On Human Rights Day,  Dec. 10, we would like to use the stories of Dang Dinh Bach, Tinh That
The Weed in a Flowerbed: A Case Against Vietnam’s Inclusion in the UNHRC
In October 2022, Vietnam was welcomed into the United Nations Human Rights Council (UNHRC) with a three-year term which begins in January 2023. It received an astonishing 145 out of 189 votes and was the only country in Southeast Asia to be awarded a seat. This would be its second time serving as a member of the UNHRC; the first was from 2013 to 2015.
While this achievement and the prestige brought about by this event are usually worth celebrating, various human rights groups and other international bodies had raised concerns and voiced their objections even before this decision was made. Despite Vietnam’s consistent crackdown on dissent, draconian censorship laws, and poor adherence to international human rights standards and treaties, the country was able to secure this victory through months of intense propaganda and lobbying to influence the outcome.
One such treaty is the International Covenant on Civil and Political Rights (ICCPR), which Vietnam aceeded to on September 24, 1982. This agreement, which came into effect on March 23, 1976, was written to protect the civil and political rights of people worldwide. As such, Vietnam has both a responsibility and an obligation to guarantee that the provisions of the ICCPR are observed within its borders.
It should be noted that a country’s adherence to the ICCPR falls under the jurisdiction of the Human Rights Committee (HRC) and not the UNHRC; both are two separate bodies within the United Nations (UN), with the HRC’s main directive being to ensure the proper implementation of the ICCPR, while the UNHRC represents a more global body that deals with human rights as a whole.
Vietnam’s Third ICCPR Review
On August 29, 2019, the HRC released Vietnam’s third ICCPR review to the public. This document examined the county’s performance and adherence to upholding the values enshrined within the ICCPR. While the HRC had a few positive things to say about Vietnam, such as the passage of the Law of Human Trafficking in 2011, the inclusion of a chapter on human rights in the Vietnamese Constitution, and some amendments to the Penal Code, the majority of the document focuses on several matters of concern and recommendations that may aid in their resolution.
Four of these involve the country’s actions, or lack thereof, regarding the death penalty, torture, the protection of freedom of expression, and the treatment of human rights defenders.
The HRC noted that the death penalty is still in effect in Vietnam and that it is still applicable to all felonies, even though this goes against Article 6.2 of the ICCPR. This article states that in countries with the death penalty, this punishment should only apply to the “most serious crimes.”
The Committee also brought to attention the high number of executions in Vietnam and that some of these might have been marred by irregularities and suspicion, such as the case of Ho Duy Hai, who is currently on death row for the alleged murder of two female post office workers, despite the use of torture to get his confession, the failure of police to confirm the murder weapon, and the lack of his fingerprints in the crime scene, and Le Van Manh, who was sentenced with capital punishment for the rape, robbery, and murder of a 14-year-old girl, despite the only shred of evidence against him being a confession letter which he was forced to sign under torture and duress.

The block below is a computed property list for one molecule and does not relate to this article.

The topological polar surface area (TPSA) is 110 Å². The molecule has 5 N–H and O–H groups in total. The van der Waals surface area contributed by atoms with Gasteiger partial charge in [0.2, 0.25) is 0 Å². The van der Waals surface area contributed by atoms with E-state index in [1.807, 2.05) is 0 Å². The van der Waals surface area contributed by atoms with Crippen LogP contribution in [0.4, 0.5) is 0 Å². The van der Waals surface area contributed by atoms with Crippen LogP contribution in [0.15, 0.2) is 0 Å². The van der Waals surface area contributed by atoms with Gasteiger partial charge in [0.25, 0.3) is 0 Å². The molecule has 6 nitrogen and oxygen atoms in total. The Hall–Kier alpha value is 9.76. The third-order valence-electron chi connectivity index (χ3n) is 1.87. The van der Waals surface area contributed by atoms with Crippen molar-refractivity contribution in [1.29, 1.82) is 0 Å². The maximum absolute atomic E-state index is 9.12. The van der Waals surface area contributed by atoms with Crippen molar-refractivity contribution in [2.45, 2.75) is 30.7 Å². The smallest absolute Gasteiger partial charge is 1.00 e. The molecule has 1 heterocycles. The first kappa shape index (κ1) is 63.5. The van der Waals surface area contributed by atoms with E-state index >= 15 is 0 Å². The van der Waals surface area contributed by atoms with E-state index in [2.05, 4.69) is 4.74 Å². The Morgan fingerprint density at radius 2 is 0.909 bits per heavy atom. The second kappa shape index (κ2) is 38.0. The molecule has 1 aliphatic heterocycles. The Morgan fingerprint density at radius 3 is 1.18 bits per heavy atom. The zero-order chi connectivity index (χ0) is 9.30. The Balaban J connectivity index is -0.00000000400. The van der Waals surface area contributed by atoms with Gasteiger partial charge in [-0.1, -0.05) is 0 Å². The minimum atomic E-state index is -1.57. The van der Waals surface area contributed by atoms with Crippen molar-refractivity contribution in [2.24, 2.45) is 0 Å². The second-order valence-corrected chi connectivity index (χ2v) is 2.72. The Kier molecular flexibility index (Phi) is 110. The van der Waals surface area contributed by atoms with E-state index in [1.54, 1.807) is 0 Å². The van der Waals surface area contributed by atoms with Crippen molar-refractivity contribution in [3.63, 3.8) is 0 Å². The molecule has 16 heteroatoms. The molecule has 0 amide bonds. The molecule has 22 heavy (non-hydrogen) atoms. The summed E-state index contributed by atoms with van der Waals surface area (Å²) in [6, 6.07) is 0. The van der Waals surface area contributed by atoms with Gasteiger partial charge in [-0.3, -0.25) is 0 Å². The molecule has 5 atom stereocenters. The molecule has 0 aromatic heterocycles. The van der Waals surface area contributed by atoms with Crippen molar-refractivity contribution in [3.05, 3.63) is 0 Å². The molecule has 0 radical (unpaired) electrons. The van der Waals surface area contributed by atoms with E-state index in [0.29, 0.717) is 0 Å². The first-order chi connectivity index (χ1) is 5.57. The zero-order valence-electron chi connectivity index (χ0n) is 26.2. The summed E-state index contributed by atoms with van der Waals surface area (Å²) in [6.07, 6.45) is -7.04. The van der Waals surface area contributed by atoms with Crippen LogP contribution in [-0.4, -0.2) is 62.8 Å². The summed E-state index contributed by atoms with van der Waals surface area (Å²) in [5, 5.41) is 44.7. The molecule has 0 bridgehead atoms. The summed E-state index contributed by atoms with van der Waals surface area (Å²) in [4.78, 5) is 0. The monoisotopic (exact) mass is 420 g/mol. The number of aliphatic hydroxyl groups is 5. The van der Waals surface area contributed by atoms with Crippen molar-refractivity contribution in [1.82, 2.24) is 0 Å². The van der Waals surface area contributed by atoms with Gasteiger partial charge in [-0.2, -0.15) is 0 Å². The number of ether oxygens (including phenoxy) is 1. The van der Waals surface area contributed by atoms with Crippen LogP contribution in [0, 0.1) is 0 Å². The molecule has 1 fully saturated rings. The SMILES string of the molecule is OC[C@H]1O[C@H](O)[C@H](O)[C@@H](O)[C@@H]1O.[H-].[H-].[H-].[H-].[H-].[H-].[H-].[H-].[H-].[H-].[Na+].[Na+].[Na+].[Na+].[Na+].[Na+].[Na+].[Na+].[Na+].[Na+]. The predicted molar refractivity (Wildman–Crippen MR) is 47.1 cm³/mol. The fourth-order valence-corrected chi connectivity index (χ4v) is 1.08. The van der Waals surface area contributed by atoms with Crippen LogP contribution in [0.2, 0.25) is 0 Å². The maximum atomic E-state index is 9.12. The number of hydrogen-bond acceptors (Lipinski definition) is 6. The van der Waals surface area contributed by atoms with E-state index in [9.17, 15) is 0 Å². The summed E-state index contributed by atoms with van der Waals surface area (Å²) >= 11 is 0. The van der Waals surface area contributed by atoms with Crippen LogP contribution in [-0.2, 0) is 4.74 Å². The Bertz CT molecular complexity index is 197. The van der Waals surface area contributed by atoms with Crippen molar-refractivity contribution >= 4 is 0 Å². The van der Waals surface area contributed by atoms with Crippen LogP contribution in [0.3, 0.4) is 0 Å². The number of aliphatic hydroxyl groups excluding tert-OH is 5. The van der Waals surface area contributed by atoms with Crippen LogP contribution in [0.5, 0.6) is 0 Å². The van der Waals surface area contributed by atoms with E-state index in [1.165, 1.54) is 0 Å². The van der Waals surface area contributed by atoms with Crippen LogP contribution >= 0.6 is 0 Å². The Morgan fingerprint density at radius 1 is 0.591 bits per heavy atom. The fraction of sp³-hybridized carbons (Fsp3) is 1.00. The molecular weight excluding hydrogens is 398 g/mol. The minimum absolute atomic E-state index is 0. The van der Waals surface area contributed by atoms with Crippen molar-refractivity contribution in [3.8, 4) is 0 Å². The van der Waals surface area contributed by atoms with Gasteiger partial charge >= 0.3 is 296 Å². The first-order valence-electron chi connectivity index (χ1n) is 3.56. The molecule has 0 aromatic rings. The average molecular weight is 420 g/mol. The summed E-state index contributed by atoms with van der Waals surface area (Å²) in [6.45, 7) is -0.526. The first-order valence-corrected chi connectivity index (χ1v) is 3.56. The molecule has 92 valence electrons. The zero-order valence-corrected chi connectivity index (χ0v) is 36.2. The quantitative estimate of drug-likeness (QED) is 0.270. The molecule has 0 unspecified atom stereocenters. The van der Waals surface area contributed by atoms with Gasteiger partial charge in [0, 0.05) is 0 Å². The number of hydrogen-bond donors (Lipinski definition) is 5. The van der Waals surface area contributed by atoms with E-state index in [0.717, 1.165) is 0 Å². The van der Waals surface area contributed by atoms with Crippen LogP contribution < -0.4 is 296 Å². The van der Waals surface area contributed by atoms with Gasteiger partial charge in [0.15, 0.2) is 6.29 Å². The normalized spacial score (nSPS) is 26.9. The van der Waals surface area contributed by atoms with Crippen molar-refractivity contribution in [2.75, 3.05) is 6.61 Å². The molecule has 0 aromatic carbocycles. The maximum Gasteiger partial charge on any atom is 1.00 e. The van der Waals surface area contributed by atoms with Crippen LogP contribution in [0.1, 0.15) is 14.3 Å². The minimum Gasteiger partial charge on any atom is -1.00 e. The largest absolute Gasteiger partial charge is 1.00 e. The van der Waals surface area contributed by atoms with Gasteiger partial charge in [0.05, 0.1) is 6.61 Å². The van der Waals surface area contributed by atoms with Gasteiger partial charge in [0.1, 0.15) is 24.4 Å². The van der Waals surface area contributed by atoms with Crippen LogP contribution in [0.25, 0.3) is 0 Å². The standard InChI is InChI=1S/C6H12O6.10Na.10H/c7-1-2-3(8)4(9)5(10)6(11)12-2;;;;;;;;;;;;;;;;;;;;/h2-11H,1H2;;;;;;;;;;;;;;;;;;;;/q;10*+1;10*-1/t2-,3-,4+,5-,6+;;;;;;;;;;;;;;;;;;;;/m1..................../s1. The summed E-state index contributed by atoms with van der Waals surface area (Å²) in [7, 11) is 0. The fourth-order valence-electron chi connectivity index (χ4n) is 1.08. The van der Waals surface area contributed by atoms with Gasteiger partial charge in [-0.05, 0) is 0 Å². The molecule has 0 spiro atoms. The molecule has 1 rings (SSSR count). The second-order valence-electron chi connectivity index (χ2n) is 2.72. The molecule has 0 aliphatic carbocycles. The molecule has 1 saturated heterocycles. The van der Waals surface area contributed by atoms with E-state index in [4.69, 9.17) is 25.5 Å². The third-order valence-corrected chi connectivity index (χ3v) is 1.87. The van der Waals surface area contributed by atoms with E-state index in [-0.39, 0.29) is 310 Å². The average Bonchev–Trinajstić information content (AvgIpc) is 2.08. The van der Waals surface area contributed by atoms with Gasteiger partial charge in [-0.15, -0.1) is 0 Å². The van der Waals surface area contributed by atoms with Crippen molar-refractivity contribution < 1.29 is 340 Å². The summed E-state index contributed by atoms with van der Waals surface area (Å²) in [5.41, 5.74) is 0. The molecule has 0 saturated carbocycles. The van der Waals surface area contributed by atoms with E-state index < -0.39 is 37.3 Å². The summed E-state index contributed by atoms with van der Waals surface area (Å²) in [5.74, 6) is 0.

In light of this, the HRC recommended that Vietnam suspend its application of the death penalty until it can guarantee that these irregularities will not happen in the future, ensure that the death penalty is applied to only the “most serious” of crimes, make certain that pardons or the downgrading of any death penalty sentence are readily available for all criminals regardless of the crimes they committed, and publish accurate and complete records of all executions. The abolition of this punishment is also mentioned as an alternative to these recommendations.
Regarding torture, the HRC noted that Vietnam’s Penal Code does not explicitly criminalize torture; this lack of legal specificity gives the State an avenue for condoning its use. The Committee also acknowledged Vietnam’s use of torture when a person is in pre-trial detention, its use against ethnic and religious minorities, and the astounding number of deaths that occur in Vietnam due to its constant application. Likewise, the Committee expressed concern for the safety of families who question the cause of death of family members held in police custody.
The HRC strongly recommended that Vietnam stop all forms of torture and ill-treatment and criminalize the act of torture. Likewise, it implored the Vietnamese government to thoroughly investigate all allegations and cases of torture and the deaths that occur within the justice system by establishing an independent and impartial body to look into these issues, prosecuting everyone who is found guilty of using torture, and by providing compensation to all victims and their families.
Vietnam’s crackdown on freedom of expression is something that is both well-known and well-documented. Regarding this issue, the HRC acknowledged the constant application of Articles 109, 116, 117, and 331 of the country’s Penal Code to suppress free speech and freedom of expression. Likewise, it noted that the country’s use of the 2016 Law on the Press and the 2018 Law on Cybersecurity prohibit dissenting views and stop the spread of criticism against the State. The constant harassment, arbitrary detention, and wrongful convictions of journalists, human rights defenders, bloggers, and lawyers are also mentioned by the HRC as an example. The HRC highlighted the case of Nguyen Ngoc Nhu Quynh, known internationally as “Mother Mushroom,” who was a victim of State harassment.
The HRC recommended that Vietnam take all the necessary steps to end these online and offline attacks on freedom of expression. The Committee also noted that the state should promote a “pluralistic media” that can freely operate without pressure from the state.
Regarding Vietnam’s treatment of human rights defenders, the HRC acknowledged the country’s increasing crackdowns against this group and the constant threats, intimidation, and physical violence they face regularly. The HRC also expressed concern about the government’s actions against individuals who engage with or contact UN bodies. The Committee stated that these practices hinder civic space development in Vietnam, where anyone can safely exercise and practice their human rights.